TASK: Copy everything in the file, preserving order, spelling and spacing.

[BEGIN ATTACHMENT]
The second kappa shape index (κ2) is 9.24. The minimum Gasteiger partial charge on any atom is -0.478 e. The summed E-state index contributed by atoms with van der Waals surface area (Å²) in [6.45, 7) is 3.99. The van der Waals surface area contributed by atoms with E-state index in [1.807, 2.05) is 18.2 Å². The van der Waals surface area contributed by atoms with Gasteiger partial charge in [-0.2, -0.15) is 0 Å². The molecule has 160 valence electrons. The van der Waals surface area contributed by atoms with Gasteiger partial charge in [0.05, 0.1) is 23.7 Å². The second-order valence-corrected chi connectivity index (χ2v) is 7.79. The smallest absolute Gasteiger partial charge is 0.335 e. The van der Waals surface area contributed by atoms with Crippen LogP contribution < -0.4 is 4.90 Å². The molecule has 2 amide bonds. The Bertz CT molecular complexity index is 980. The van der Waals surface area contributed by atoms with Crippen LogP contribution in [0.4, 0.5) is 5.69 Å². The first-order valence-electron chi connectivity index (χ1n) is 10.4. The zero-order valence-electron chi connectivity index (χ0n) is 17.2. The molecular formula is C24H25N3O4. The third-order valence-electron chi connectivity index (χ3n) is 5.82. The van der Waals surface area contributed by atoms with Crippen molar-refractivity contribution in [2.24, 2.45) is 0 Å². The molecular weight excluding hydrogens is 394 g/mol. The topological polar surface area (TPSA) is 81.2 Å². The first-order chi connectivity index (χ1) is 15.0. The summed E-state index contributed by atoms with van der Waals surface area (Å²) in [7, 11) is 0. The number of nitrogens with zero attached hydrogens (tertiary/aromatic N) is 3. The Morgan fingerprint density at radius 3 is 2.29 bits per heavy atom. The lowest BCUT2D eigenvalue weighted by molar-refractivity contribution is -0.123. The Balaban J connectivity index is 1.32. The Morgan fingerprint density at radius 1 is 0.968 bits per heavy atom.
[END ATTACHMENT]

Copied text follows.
The second kappa shape index (κ2) is 9.24. The minimum Gasteiger partial charge on any atom is -0.478 e. The summed E-state index contributed by atoms with van der Waals surface area (Å²) in [6.45, 7) is 3.99. The van der Waals surface area contributed by atoms with E-state index in [1.807, 2.05) is 18.2 Å². The van der Waals surface area contributed by atoms with Gasteiger partial charge in [-0.2, -0.15) is 0 Å². The molecule has 160 valence electrons. The van der Waals surface area contributed by atoms with Gasteiger partial charge in [0.05, 0.1) is 23.7 Å². The second-order valence-corrected chi connectivity index (χ2v) is 7.79. The smallest absolute Gasteiger partial charge is 0.335 e. The van der Waals surface area contributed by atoms with Crippen LogP contribution < -0.4 is 4.90 Å². The molecule has 2 amide bonds. The Bertz CT molecular complexity index is 980. The van der Waals surface area contributed by atoms with Crippen LogP contribution in [0.4, 0.5) is 5.69 Å². The first-order valence-electron chi connectivity index (χ1n) is 10.4. The zero-order valence-electron chi connectivity index (χ0n) is 17.2. The molecular formula is C24H25N3O4. The third-order valence-electron chi connectivity index (χ3n) is 5.82. The van der Waals surface area contributed by atoms with Crippen molar-refractivity contribution in [2.24, 2.45) is 0 Å². The molecular weight excluding hydrogens is 394 g/mol. The topological polar surface area (TPSA) is 81.2 Å². The first-order chi connectivity index (χ1) is 15.0. The summed E-state index contributed by atoms with van der Waals surface area (Å²) in [7, 11) is 0. The number of nitrogens with zero attached hydrogens (tertiary/aromatic N) is 3. The Morgan fingerprint density at radius 3 is 2.29 bits per heavy atom. The lowest BCUT2D eigenvalue weighted by molar-refractivity contribution is -0.123. The Balaban J connectivity index is 1.32. The Morgan fingerprint density at radius 1 is 0.968 bits per heavy atom.